You can find the first two parts of this story here and here.
In 2013, spurred by the decisions in Marsh and Hood, the Florida Legislature amended F.S. 90.702 to mirror Federal Rule of Evidence 702. In a preamble to the final bill, the Legislature expressed its intent to (1) adopt the standards set forth in the U.S. Supreme Court’s Daubert trilogy and (2) prohibit “pure opinion testimony as provided in Marsh…”
The Plaintiff’s Bar Parries
Ordinarily, this definitive a legislative adoption of Daubert and rejection of Frye and pure opinion would be the end of the story. But Florida plaintiffs’ lawyers immediately mounted a challenge to the amendment based on the separation of powers provisions of the Florida Constitution, and they had a liberal and receptive Supreme Court.
You can find the first part of this story here.
The Aftermath of Marsh
When the Marsh case was decided in 2007 its broad interpretation of the “pure opinion exception” and narrow vision of the role of Frye took Florida expert evidence admissibility law well out of the mainstream. Florida law was starkly at odds with the reliability concerns addressed by Daubert and its progeny and counterparts.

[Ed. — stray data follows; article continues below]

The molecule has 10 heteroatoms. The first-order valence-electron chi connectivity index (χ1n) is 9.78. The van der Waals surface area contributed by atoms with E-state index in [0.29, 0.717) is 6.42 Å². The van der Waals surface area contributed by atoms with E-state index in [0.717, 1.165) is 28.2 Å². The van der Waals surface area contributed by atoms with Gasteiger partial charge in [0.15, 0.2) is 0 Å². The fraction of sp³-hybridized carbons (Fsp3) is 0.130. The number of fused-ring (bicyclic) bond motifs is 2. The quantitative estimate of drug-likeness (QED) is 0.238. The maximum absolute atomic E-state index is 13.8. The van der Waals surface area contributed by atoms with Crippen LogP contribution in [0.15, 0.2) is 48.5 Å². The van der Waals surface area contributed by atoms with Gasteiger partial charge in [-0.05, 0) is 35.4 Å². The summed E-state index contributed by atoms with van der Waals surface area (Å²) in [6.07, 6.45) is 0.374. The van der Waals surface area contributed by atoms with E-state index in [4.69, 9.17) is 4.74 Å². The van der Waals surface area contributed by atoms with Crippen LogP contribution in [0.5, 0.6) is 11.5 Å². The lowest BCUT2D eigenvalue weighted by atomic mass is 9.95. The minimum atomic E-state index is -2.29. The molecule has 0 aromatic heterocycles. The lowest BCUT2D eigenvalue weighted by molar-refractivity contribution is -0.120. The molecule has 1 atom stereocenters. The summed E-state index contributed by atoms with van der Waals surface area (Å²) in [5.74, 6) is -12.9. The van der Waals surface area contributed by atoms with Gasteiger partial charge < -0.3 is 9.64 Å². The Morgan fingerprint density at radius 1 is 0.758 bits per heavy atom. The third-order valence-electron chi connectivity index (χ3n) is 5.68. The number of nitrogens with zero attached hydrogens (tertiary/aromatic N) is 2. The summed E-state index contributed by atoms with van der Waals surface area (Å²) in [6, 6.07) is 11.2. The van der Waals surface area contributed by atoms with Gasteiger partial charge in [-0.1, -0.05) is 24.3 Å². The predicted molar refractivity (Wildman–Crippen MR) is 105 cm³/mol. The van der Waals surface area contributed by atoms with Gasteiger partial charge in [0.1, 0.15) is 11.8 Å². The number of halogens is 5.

The steady but sometimes slow adoption by the states of the Daubert standard for expert admissibility, and the accompanying recession of the Frye standard, is something of a coming of age for the national jurisprudence. Frye has become outmoded and anachronistic in an era of dizzying technological and scientific advancement ─ and riddled with exceptions. Daubert’s focus on reliability and fit incorporates the necessary flexibility, rigor, and judicial engagement to warily allow the expert wheat while turning away the chaff. The transition has played a pivotal role in fine-tuning the tort system in search of well-founded fact-finding and more rational adjudications.